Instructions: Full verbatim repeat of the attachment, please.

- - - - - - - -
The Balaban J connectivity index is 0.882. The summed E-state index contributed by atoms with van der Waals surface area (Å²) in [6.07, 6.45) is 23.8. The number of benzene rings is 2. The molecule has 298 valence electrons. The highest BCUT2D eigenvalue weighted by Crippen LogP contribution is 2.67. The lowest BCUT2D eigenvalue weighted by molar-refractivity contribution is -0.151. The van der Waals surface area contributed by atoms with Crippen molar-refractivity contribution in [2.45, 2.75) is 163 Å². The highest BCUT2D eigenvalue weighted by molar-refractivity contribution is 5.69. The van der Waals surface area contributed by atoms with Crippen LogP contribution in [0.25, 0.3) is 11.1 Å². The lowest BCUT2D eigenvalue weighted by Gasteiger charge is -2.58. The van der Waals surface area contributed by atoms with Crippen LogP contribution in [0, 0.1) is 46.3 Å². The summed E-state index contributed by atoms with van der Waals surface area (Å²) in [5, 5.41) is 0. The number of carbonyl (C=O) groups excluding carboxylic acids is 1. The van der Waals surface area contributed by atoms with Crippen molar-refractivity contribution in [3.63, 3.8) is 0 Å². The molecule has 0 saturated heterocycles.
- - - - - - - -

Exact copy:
The Balaban J connectivity index is 0.882. The summed E-state index contributed by atoms with van der Waals surface area (Å²) in [6.07, 6.45) is 23.8. The number of benzene rings is 2. The molecule has 298 valence electrons. The highest BCUT2D eigenvalue weighted by Crippen LogP contribution is 2.67. The lowest BCUT2D eigenvalue weighted by molar-refractivity contribution is -0.151. The van der Waals surface area contributed by atoms with Crippen molar-refractivity contribution in [2.45, 2.75) is 163 Å². The highest BCUT2D eigenvalue weighted by molar-refractivity contribution is 5.69. The van der Waals surface area contributed by atoms with Crippen LogP contribution in [0.25, 0.3) is 11.1 Å². The lowest BCUT2D eigenvalue weighted by Gasteiger charge is -2.58. The van der Waals surface area contributed by atoms with Crippen LogP contribution in [0, 0.1) is 46.3 Å². The summed E-state index contributed by atoms with van der Waals surface area (Å²) in [5, 5.41) is 0. The number of carbonyl (C=O) groups excluding carboxylic acids is 1. The van der Waals surface area contributed by atoms with Crippen molar-refractivity contribution in [3.63, 3.8) is 0 Å². The molecule has 0 saturated heterocycles.